And exactly how are you going to "boycott the news"?
No, it won't help.
First, the media aren't terrorists. It's just that there are a few things going on. First, really, there is a lot of bad news. In real estate, there has been a sub-prime meltdown. Foreclosures are up. Home prices are down. Yes, there's some good news, too: mortgage rates are excellent. But we'll get to why the media like to cover bad news in a moment.
Outside of real estate, there's other news that isn't too great, either. The war in Iraq goes on; 4,000 Americans have now died there. With today's flare-up in fighting, our president sees that as a good sign, and one of the presidential candidates says we should stay there 100 years, if necessary. Oil prices are well over $100 a gallon. We find that we've accidentally shipped parts of nuclear bombs/missles to Korea. Whoops.
Yes, there's always some bad news out there. But there sure seems to be an ample supply of it now. Regardless of whether you're liberal or conservative, Republican or Democrat.
As for why the media cover it like they do: There are (at least) two reasons. First, they cover news, which by definition is an unusual or out-of-the-ordinary occurrance. It's not news when people pay their mortgages on time. It IS news when they don't. It's not news if gas prices are steady at $2.00 a gallon. It IS news if gas prices go up 40 cents in a month and threaten to top $4.00. It isn't news if people just go about their ordinary lives. It IS news if a governor who compaigned on cleaning up corruption gets caught so blatantly. So, in brief, you have to recognize the definition of news.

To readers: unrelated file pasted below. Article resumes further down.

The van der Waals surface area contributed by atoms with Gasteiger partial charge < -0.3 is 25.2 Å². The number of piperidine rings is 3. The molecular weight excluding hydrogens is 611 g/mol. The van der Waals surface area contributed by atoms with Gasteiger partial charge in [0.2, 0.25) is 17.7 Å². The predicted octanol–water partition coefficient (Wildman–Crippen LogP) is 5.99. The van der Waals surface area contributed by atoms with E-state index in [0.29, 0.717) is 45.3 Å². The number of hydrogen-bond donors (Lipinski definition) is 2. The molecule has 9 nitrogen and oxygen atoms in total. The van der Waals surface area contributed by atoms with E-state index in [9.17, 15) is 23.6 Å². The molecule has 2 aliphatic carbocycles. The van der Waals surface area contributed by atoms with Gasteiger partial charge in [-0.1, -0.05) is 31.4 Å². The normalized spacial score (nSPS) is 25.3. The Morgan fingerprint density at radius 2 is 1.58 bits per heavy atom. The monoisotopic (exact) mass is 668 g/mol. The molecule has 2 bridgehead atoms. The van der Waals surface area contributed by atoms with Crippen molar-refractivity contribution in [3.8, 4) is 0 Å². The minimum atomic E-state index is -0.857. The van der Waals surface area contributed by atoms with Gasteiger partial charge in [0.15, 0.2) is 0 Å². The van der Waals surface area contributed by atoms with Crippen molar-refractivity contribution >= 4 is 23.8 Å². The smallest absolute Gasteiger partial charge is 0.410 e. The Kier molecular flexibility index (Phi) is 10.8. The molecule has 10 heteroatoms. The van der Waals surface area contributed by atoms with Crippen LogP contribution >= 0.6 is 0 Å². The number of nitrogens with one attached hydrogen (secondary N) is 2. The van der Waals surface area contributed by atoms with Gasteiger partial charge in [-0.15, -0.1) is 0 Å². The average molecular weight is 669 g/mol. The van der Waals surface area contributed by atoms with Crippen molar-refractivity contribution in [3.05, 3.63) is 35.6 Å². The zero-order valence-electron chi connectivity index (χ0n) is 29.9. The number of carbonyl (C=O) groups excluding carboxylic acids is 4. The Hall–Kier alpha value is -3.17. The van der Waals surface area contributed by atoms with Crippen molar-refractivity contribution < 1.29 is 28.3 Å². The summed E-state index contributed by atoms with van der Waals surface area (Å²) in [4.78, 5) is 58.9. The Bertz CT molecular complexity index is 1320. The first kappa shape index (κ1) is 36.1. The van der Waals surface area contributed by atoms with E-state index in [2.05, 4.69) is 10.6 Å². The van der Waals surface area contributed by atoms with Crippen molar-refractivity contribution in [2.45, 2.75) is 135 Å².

Finally, most members of the news media aren't experts in what they cover. Now, some are. But most report on, say, economics, without knowing the first thing about economics. They report on Gallup and Roper surveys without even understanding terms like "margin of error." They report on health care without having a clue about how the mechanics of health care work. They sound authoritative (most of the time), and most of the audience knows less than they do, so who's to challenge them? But on every subject that I've been closely involved with (now it's real estate, but in the past it's been health care, freight transportation, janitorial/custodial services, and more), most reporters get the facts wrong, get the interpretation wrong, and just mangle the entire story. Most of the time, it's really not intentional. It's just that they're after a story, and they don't have a clue about the subject they're covering.
I love watching "The Daily Show." The parodies of the reporters are so on-target it's amazing.
So, brief answer to your question: (1) There IS a lot of bad news out there; (2) Reporters cover NEWS, which means the ordinary and every-day won't appear on your screen or in the paper; and (3) Most reporters really don't understand the subjects they're covering.